Glycopeptide antibiotics act primarily by inhibiting cell wall synthesis of bacteria but functions differently from beta-lactam antibiotics. Vancomycin is the most important and commonly used glycopeptides, although teicoplanin is also available. Glycopeptides are active against most gram-positive organisms including methicillin-resistant Staphylococcus aureus (MRSA).
Most Gram-negative bacteria are intrinsically resistant to vancomycin because their outer membranes are impermeable to large glycopeptide molecule.
DO YOU KNOW?
Vancomycin was isolated by E.C. Kornfeld and colleagues; scientists working at Eli Lilly in 1953 from a soil sample obtained in the jungle of Borneo. Vancomycin is a fermentation product of an actinomycete Streptomyces orientalis (which was later renamed Amycolatopsis orientalis). Initially the compound (compound 05865) isolated from the organism was also dubbed “Mississippi mud” because of its brown color and was later renamed vancomycin (from the word “vanquish”)
Glycopeptide antibiotics (vancomycin, teicoplanin) contain two sugars and an aglycone moiety made of a relatively highly conserved heptapeptide core, bearing two chloride substituents.
The aglycone fraction is responsible for the pharmacologic activity of the molecule, whereas the sugars modulate its hydrophilicity and its propensity to form dimers.
Lipoglycopeptides (dalbavancin, oritavancin, and telavancin) are semisynthetic derivatives characterized by the addition of a hydrophobic moiety, which confers additional properties to the drugs.
Mechanism of Action
Vancomycin does not bind to penicillin-binding proteins (PBPs) but does bind to precursors of cell wall synthesis. The binding interferes with the ability of the PBP enzymes, such as transpeptidases and tranglycosylases, to incorporate the precursors into the growing cell wall.
Vancomycin binds to the D-Ala-D-Ala terminal of the growing peptide chain during cell wall synthesis resulting in inhibition of the transpeptidase, which prevents further elongation and cross-linking of the peptidoglycan matrix.
Vancomycin also inhibits transglycosylase (glycosyltransferase), a second enzyme responsible for cross-linking sugar residues. The mechanism for transglycosylase inhibition is unclear. With the cessation of cell wall synthesis, cell growth stops and death often follows.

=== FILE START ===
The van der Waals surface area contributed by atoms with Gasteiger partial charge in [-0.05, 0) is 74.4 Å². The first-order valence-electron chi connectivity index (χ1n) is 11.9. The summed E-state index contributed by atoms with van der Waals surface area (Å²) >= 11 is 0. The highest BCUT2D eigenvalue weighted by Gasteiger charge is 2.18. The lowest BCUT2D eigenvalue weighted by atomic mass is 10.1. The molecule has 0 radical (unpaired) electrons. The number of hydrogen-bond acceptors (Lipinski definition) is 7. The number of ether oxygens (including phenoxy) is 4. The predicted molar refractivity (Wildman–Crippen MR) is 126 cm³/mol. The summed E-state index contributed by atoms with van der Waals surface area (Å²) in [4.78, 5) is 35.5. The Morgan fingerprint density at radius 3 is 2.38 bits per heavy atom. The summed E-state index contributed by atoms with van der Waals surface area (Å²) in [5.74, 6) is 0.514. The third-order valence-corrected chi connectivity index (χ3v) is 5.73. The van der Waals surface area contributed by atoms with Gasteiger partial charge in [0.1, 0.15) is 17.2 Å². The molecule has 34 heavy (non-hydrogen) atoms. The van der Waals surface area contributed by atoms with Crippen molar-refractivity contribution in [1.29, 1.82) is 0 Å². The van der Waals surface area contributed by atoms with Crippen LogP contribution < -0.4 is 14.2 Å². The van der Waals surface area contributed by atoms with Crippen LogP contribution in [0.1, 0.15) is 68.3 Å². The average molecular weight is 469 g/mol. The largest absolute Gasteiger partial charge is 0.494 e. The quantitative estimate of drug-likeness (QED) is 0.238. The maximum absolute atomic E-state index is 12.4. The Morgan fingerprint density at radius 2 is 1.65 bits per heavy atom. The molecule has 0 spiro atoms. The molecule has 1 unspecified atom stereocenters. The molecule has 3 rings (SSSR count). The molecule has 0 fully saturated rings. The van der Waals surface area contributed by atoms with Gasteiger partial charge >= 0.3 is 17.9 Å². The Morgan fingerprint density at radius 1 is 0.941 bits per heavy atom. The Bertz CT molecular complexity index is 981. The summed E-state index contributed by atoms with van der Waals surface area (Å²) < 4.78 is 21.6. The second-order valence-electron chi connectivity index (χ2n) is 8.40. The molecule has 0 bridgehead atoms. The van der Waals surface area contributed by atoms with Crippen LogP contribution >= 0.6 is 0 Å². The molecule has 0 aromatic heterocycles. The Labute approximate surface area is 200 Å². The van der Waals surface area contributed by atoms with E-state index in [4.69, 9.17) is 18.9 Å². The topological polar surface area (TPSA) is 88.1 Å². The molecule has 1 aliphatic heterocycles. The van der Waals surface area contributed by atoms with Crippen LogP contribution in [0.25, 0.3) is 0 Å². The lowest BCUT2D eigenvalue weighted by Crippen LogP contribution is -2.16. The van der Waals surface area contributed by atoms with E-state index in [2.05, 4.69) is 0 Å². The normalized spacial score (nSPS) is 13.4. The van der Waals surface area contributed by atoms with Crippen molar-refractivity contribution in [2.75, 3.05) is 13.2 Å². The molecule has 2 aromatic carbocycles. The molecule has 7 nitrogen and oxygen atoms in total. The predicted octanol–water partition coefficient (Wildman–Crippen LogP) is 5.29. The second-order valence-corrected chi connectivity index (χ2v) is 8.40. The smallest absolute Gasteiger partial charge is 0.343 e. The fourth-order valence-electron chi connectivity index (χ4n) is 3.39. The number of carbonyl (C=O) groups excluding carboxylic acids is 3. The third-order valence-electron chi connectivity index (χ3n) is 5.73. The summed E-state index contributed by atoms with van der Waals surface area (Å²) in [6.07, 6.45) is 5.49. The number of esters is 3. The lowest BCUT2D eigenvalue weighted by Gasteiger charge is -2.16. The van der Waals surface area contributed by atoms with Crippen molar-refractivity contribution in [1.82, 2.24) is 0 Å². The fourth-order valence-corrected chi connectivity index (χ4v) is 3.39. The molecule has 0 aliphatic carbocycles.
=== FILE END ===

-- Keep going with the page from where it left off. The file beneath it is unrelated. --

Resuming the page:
Use against Gram-Positive Bacteria
Glycopeptide antibiotics are believed to represent the last line of defense against the often lethal Gram-positive bacterial infections. Vancomycin remains the first-line drug against methicillin-resistant Staphylococcus aureus (MRSA); however, the emergence of resistance in enterococci and staphylococci has led to a restriction in the use of vancomycin as well as teicoplanin.
Use against Gram-Negative Bacteria
Because of its relatively large size, vancomycin cannot penetrate the outer membrane of most gram-negative bacteria to reach their cell wall precursor targets. Therefore, this agent is usually ineffective against gram-negative bacteria.
Resistance to Vancomycin
Vancomycin-resistant enterococcus (VRE) were reported in Europe by 1986 and in the United States by 1987. Six resistance patterns (designated “VanA” through “VanE,” and, most recently, “VanG”) have been reported. Multiple genes are responsible for these different phenotypes, but they produce resistance by only one or the other of 2 common pathways.
The target for vancomycin is the terminal d-alanyl-d-alanine of the growing peptidoglycan chain. In vancomycin-resistant organisms, these peptidoglycan intermediates are altered to either d-alanyl-d-lactate (VanA, VanB, and VanD) or d-alanyl-d-serine (VanC, VanE, and VanG). These altered targets have a reduced affinity for vancomycin, resulting in much higher minimum inhibitory concentrations (MICs).
Table 1: Classification of Staphylococus aureus on the basis of vancomycin susceptibility
|Isolates||Minimal Inhibitory Concentration (MIC)|
|Vancomycin-susceptible S.aureus||0.5-2 μg/mL|
|Vancomycin-intermediate S.aureus (VISA)||4-8 μg/mL|
|Vancomycin-resistant S.aureus (VRSA)||≥16 μg/mL|
All VRSA isolates to date contained the vanA vancomycin resistance gene. Most VRSA-positive patients had a history of infections caused by both VRE containing vanA and MRSA. It is likely that the vanA determinant was transferred via plasmids or transposons from the VRE to the MRSA strain, resulting in the VRSA.
Susceptibility Test for Vancomycin
CLSI recommends performing MIC tests to determine the susceptibility of staphylococci to vancomycin. Not all susceptibility testing methods detect VISA and VRSA isolates. The disk test does not differentiate vancomycin-susceptible isolates of S. aureus from vancomycin-intermediate strains. Non-automated MIC methods can detect both VRSA and VISA isolates.
Table 2: Methods used for the detection of VRSA and VISA are tabulated below:
|Method||Detection of VRSA||Detection of VISA|
| Vancomycin screen agar plate |
(contains BHI agar and 6 µg/ml of vancomycin)
|Yes||Detects isolates having MICs >8 µg/ml|
|MicroScan® overnight and Synergies plus™,||Yes||No|
|BD Phoenix™ system||Yes||No|
References and further reading
- CDC: Laboratory Detection of Vancomycin-Intermediate/Resistant Staphylococcus aureus (VISA/VRSA)
- Donald P. Levine: Vancomycin: A History, Department of Medicine, Wayne State University, Detroit, Michigan
- Schafer, M. et al. (1996) Crystal structure of vancomycin. Structure 4, 1509-1515.